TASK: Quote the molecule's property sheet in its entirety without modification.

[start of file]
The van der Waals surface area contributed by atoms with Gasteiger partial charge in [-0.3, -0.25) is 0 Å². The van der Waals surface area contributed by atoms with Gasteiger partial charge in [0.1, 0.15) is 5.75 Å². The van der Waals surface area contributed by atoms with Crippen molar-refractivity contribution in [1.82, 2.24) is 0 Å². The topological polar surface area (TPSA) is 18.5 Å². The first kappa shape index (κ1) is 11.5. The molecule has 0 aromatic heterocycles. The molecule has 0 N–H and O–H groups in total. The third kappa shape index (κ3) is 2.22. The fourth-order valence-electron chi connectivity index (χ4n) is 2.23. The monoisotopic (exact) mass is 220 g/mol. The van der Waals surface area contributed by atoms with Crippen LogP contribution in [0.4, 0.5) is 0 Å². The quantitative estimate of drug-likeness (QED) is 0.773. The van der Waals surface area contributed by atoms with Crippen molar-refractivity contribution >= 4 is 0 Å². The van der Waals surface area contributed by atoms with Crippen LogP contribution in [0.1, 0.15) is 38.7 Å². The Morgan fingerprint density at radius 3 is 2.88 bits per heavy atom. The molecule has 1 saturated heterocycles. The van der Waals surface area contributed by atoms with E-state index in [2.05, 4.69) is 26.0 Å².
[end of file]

The van der Waals surface area contributed by atoms with Gasteiger partial charge in [-0.3, -0.25) is 0 Å². The van der Waals surface area contributed by atoms with Gasteiger partial charge in [0.1, 0.15) is 5.75 Å². The van der Waals surface area contributed by atoms with Crippen molar-refractivity contribution in [1.82, 2.24) is 0 Å². The topological polar surface area (TPSA) is 18.5 Å². The first kappa shape index (κ1) is 11.5. The molecule has 0 aromatic heterocycles. The molecule has 0 N–H and O–H groups in total. The third kappa shape index (κ3) is 2.22. The fourth-order valence-electron chi connectivity index (χ4n) is 2.23. The monoisotopic (exact) mass is 220 g/mol. The van der Waals surface area contributed by atoms with Crippen LogP contribution in [0.4, 0.5) is 0 Å². The quantitative estimate of drug-likeness (QED) is 0.773. The van der Waals surface area contributed by atoms with Crippen molar-refractivity contribution >= 4 is 0 Å². The van der Waals surface area contributed by atoms with Crippen LogP contribution in [0.1, 0.15) is 38.7 Å². The Morgan fingerprint density at radius 3 is 2.88 bits per heavy atom. The molecule has 1 saturated heterocycles. The van der Waals surface area contributed by atoms with E-state index in [2.05, 4.69) is 26.0 Å².